Posted on Thursday, November 19th, 2009 at 11:10 am
Author: Sarah Jaffe
There’s a moment in “New Moon,” the new film sequel to “Twilight,” the vampire teen romance, that perfectly explains the appeal of this series. It’s between human Bella Swan, played by a thin and drawn Kristen Stewart, and her werewolf best friend Jacob Black, a buff and half-naked Taylor Lautner. They close the distance between their pretty teenage mouths so slowly that their lips are actually touching but they can’t be said to have kissed yet—when the phone rings and they stop.
The Twilight books are about pleasure not just delayed but stretched past tension, past any rational breaking point, to a feverish strain. As an adult, you rarely get those moments anymore (though every television show where you watch a couple dance around each other for years before finally getting together is guilty of the same thing). Romance moves so quickly to sex that you forget what it was like in those delicious moments when a first kiss meant absolutely everything, when it was enough to send you home beaming in ways that the best orgasms can’t today.
The books and films give full rein to that feeling, the one that even fourteen-year-old girls know isn’t really true, that love is the only thing that matters and that the boy you like in high school is the love not only of your life but of those classic romances that high school makes you suffer through in English class. The “New Moon” film uses one of those moments as well to amplify Bella’s epic romances, zooming in on students watching Romeo and Juliet in English class. Subtlety is not author Stephenie Meyer’s strong point, but the filmmakers thus far have excelled in adding humor to the overwhelming earnestness. They also amplify the subtle gender-role-reversals that are indeed written into the books, as in the English-class moment where one of the male students is sobbing at the end of Shakespeare’s teen-love classic.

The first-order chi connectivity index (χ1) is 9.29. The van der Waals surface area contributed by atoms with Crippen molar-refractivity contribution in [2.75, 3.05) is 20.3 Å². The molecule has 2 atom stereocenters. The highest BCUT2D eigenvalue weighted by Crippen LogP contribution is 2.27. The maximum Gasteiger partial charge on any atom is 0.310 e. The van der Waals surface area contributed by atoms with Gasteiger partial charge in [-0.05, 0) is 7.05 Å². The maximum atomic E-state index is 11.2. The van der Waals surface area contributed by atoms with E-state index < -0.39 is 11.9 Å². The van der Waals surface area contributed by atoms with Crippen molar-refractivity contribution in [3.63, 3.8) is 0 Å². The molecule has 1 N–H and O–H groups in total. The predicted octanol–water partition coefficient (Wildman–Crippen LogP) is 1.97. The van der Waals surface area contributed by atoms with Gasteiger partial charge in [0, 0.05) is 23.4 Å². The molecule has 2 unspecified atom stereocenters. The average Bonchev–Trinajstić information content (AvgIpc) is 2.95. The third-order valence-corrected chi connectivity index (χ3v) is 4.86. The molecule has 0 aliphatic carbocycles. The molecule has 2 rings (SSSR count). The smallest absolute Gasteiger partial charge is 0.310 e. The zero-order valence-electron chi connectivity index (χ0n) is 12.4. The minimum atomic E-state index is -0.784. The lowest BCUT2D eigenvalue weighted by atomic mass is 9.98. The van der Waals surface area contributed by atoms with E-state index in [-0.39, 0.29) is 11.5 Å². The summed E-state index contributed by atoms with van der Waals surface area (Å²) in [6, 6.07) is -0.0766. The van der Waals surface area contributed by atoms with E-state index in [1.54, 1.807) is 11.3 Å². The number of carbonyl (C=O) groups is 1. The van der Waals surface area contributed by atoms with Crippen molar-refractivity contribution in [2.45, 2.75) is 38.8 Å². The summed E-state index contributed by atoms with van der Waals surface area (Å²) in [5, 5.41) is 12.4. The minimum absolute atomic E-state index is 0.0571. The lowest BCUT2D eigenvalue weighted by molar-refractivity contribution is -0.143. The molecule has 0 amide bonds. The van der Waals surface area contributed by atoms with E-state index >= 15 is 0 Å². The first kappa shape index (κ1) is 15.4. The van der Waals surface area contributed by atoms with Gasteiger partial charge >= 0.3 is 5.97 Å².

Sure, it’s abstinence porn, loaded with those moments that fill pages with purple prose to recreate that throbbing tension that too often whips past on the screen—especially in “New Moon,” which contains a little more action (Werewolves! Motorcycles! Evil vampires!) and a little less heavy breathing. Stewart, when she kisses Robert Pattinson’s Edward Cullen, her vampire love, lets out tiny gasping moans that sound more honestly pleasured than episodes’ worth of huffing and puffing on HBO’s “True Blood.” It’s four thick books about a couple not having sex (and when they do it’s as wild and ridiculous as should be expected), but more importantly to this feminist, anyway, is that it’s four thick books about female desire.
Bella wants Edward, and despite the popular belief that he’s stalkerish and creepy, how many of us in our teenage days don’t remember walking or driving by our crush’s house over and over again to try to catch a glimpse? She pursues him even though he’s annoyingly noble and persists in telling her he’s bad for her. His self-denial is ultimately seen as selfish, and Bella’s acknowledgment of and indulgence of her own desires is what saves her—and him—again and again. Wanting, here, is allowed. It’s encouraged.
Twilight‘s vampires, at least the good ones, don’t actually drink human blood. Yet unlike “True Blood” or even “Buffy,” where bottled alternatives are available to our selfless brooding heroes, blood drinking is never sanitized. The vampires instead hunt animals, and when they hunt, they always kill.